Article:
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Emanuel Ax's Polished Piano

Long-time listeners of classical music surely remember pianist Emanuel Ax, if for nothing else than his classic recordings of chamber music with Yo-Yo Ma, Itzhak Perlman, and other friends for RCA and Sony. His releases these days, though, are mostly of the remastered and reissued variety, which may explain the tepid attendance for his WPAS recital at Strathmore on Wednesday night. Ax has been appearing with various orchestras in Washington in recent years -- with Orpheus Chamber Orchestra in 2006 and 2005, again with the Baltimore Symphony Orchestra in 2006, with the National Symphony Orchestra also in 2006, and also in Munich in 2008 -- but it was his gently considered performance of Beethoven's second piano concerto earlier this year, again with the NSO, that convinced me that Ax had passed into a sort of autumn-golden period in his career.

Ax's presence on the stage, both physical and musical, was possibly the most unassuming of any in recent memory. The first half -- all Schubert, relatively light pieces, less troubled by a sense of impending mortality -- was gorgeously delicate and subtly phrased, in the vein of some great Schubert playing reviewed recently in these pages, like Martin Helmchen, David Fray, and others, including my new keyboard obsession, Georgian pianist Elisso Wirssaladze (about whom, more later). After a little finger stiffness evident in the first impromptu of the op. 142 set (D. 935), Ax's right hand showed remarkable grace and facility in the figuration of no. 2 and was airy and light in the octaves and filigree decoration of no. 3. He found an apt tone and character for each one of these elusive pieces, such as wide-eyed naïveté in no. 3 and a devilish lilt in no. 4. These went quite well with the A major sonata (op. 120, D. 664), with its first movement played with a child-like, music box sort of wonder, an air of reminiscence that returned in the third movement, after a longing second movement, its murmuring accompaniment skilfully voiced.

Other Reviews:

Anne Midgette, Emanuel Ax at Strathmore (Washington Post, November 12)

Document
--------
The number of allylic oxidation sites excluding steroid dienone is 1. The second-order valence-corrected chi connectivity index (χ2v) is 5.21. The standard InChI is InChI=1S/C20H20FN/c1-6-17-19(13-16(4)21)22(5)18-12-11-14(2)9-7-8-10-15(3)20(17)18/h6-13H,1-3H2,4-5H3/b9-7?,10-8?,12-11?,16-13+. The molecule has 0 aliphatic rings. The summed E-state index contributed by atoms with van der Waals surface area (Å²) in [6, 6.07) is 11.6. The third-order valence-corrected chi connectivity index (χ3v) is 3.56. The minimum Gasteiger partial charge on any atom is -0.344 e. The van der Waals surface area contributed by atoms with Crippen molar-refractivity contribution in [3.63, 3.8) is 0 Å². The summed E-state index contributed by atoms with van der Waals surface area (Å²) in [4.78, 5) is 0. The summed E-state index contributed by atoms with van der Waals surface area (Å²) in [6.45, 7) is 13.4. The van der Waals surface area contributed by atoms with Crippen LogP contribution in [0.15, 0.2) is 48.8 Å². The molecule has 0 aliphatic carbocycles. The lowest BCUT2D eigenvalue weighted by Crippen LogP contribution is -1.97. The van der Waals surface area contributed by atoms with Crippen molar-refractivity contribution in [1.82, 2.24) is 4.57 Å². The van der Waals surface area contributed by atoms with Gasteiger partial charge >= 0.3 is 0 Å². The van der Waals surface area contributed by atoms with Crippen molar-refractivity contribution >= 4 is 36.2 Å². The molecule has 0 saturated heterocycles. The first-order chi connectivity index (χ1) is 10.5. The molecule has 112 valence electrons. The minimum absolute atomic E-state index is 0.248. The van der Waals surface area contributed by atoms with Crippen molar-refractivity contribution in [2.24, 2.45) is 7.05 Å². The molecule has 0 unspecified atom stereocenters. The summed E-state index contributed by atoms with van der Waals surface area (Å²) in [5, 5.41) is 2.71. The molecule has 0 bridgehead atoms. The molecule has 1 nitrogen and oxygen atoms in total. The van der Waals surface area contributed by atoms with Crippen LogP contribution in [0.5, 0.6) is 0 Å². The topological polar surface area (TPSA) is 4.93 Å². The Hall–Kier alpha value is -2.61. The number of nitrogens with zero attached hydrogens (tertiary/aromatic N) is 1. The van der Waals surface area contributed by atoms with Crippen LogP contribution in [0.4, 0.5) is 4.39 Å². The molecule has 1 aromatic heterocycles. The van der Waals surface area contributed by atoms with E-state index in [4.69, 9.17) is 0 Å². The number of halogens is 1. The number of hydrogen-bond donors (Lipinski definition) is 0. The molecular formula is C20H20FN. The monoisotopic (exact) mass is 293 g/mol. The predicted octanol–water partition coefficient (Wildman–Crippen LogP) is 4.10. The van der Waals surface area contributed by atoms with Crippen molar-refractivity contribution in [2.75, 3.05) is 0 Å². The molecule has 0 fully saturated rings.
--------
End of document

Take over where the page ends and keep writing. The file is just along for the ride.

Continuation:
Alex Baker, Emanuel Ax at Strathmore (Wellsung, November 10)
An all-Chopin second half was in much the same vein as the first half, and perhaps for that reason felt a little reserved and retiring. Ax gave us the nostalgic side of Chopin, the rubato languidly stretched and the dynamics leaning toward the interior and even sotto voce. The three mazurkas of op. 59 were almost misty in the ephemeral quality of remembrance, no. 1 losing its way in free and wandering chromatic decoration, the lovely simplicity of no. 2 cut off enigmatically at its sudden conclusion, and no. 3 beautifully phrased. The two nocturnes of op. 27 were the most suited to Ax's approach, suffused with self-effacing melancholy and subdued sadness. Similarly, Ax performed the Barcarolle, op. 60, as a rather soft, rather gentle song, with the bel canto flourishes of the right hand all placed delicately: a minor slip in the daunting coda was quickly recovered. While the triumphant conclusion, the second scherzo (B-flat minor, op. 31), was technically more impressive, it did not approach the rapier sharpness of a player like Pollini or Kissin. Still, this mercurial performance was, like the rest of Ax's Chopin, much to be admired for its poetic eloquence: if not all of its surfaces were perfectly polished, there were interesting details to be appreciated throughout it. Two encores, equally ruminative, capped the evening: the "Des Abends" movement from Schumann's op. 12 Fantasiestücke and Chopin's grande valse brilliante (A-flat major, op. 34/1).

Other pianists featured this month by WPAS included Lambert Orkis, who performs with Anne-Sophie Mutter (November 13, 4 pm), and Jeremy Denk, who performs with the Tokyo String Quartet (November 21, 4 pm).

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